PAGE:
In a new video on the Athlean-X channel, strength coach Jeff Cavaliere C.S.C.S. offers advice for anyone who is looking to get lean as a part of their New Year's resolution. As simplicity tends to lead to a better chance of consistency, he keeps it as straightforward as possible, focusing on "calories in vs. calories out." In other words, the calories you are eating, vs. the calories you are burning through physical activity.
While running and other forms of cardio are popular calorie burners. Cavaliere recommends a 3:2 workout ratio, with around 60 per cent of your routine focusing on strength training, and around 40 per cent on cardio and conditioning. "The overall effect you get from a conditioning aspect in terms of creating that deficit isn't really that much," he says. "If getting lean is your main goal, conditioning cannot be your main weapon of attack for getting there."
The reason Cavaliere suggests programming your training around strength workouts isn't necessarily because of the caloric burn they create while performing them, but rather the benefits in terms of building new muscle tissue, and the subsequent metabolic increase which will improve the body's ability to burn calories at rest. "You're really going to want to focus on those multi-muscle, multi-function splits, like total body, or push-pull-legs," he adds.
However, the most important part of getting lean isn't about what you're doing to burn calories in the gym—it's the calories you're eating. (continued below)
"It's not possible to out-train a bad diet," says Cavaliere. "No matter how many calories you burn, no matter what it is you do, you're going to quickly see that the nutrition side, the calories in, is going to matter the most." He advises looking at the level of satiety you get from what you eat, drawing a comparison between Doritos and eggs. You don't eat a single Dorito, you eat an entire bag. Meanwhile, you might only eat one egg, and struggle to eat more than a few, because they make you feel fuller quicker.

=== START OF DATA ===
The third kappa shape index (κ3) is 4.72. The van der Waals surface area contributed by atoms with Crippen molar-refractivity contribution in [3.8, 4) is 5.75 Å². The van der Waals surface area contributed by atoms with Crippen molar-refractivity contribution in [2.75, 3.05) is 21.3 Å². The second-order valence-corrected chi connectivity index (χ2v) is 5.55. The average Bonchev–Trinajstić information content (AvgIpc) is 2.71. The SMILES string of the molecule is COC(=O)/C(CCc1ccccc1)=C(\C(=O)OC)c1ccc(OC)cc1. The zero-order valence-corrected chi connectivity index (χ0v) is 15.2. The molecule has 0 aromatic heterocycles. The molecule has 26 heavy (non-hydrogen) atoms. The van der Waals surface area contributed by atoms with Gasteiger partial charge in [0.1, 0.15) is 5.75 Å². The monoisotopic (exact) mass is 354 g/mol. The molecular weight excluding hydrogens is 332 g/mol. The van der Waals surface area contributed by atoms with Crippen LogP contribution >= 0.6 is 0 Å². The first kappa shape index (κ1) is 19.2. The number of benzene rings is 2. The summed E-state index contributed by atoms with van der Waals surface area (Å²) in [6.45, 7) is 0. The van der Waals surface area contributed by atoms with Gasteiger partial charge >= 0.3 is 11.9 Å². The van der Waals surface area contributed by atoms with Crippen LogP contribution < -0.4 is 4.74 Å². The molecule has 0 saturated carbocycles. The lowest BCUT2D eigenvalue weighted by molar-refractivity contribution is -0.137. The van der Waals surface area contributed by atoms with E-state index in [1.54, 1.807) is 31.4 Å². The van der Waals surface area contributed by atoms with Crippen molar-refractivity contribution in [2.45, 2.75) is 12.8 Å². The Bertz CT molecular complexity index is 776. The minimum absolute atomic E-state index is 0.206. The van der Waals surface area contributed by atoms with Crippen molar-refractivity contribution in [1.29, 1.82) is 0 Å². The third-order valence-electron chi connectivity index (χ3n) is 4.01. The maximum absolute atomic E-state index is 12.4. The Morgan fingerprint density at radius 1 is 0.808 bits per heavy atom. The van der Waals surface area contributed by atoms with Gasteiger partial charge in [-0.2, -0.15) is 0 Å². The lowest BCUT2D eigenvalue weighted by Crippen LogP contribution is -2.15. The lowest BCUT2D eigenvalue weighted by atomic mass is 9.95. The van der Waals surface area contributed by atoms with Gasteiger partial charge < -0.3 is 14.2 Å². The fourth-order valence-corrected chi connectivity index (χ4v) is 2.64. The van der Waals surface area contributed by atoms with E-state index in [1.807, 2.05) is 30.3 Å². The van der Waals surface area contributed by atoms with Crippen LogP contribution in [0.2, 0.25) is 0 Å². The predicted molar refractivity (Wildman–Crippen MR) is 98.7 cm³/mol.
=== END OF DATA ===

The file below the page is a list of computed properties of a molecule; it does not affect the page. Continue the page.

Of course, with all that strength training, you'll need to support your workouts with sufficient protein intake. Cavaliere uses the formula of between 0.7 and 1 gram of protein per pound of body weight to determine how much protein you should be eating each day.
One common pitfall that many people stumble into, he adds, is getting too restrictive on their carb intake, or even cutting out carbs from their diet entirely—but this is a recipe for failure. "What happens is you take such a departure from the lifestyle path you're on that you can't continue to keep that consistent path going, and wind up coming back to where you started."
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